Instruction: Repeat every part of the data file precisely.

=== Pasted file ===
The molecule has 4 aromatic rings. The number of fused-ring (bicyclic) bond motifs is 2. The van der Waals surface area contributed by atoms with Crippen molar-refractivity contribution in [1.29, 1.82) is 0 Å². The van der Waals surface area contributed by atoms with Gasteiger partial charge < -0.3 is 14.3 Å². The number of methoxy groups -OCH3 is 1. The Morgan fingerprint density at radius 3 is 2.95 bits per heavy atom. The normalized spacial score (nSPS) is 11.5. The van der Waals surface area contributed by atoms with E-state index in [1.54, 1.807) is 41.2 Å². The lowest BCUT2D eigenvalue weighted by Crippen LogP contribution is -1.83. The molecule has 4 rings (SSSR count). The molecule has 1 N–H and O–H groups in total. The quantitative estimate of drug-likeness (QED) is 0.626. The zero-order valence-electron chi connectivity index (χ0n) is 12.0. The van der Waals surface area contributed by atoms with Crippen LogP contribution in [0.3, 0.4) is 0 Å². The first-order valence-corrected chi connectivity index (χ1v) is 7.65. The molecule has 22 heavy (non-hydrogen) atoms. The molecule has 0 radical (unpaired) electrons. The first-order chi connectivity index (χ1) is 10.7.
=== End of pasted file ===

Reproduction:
The molecule has 4 aromatic rings. The number of fused-ring (bicyclic) bond motifs is 2. The van der Waals surface area contributed by atoms with Crippen molar-refractivity contribution in [1.29, 1.82) is 0 Å². The van der Waals surface area contributed by atoms with Gasteiger partial charge < -0.3 is 14.3 Å². The number of methoxy groups -OCH3 is 1. The Morgan fingerprint density at radius 3 is 2.95 bits per heavy atom. The normalized spacial score (nSPS) is 11.5. The van der Waals surface area contributed by atoms with E-state index in [1.54, 1.807) is 41.2 Å². The lowest BCUT2D eigenvalue weighted by Crippen LogP contribution is -1.83. The molecule has 4 rings (SSSR count). The molecule has 1 N–H and O–H groups in total. The quantitative estimate of drug-likeness (QED) is 0.626. The zero-order valence-electron chi connectivity index (χ0n) is 12.0. The van der Waals surface area contributed by atoms with Crippen LogP contribution in [0.3, 0.4) is 0 Å². The first-order valence-corrected chi connectivity index (χ1v) is 7.65. The molecule has 22 heavy (non-hydrogen) atoms. The molecule has 0 radical (unpaired) electrons. The first-order chi connectivity index (χ1) is 10.7.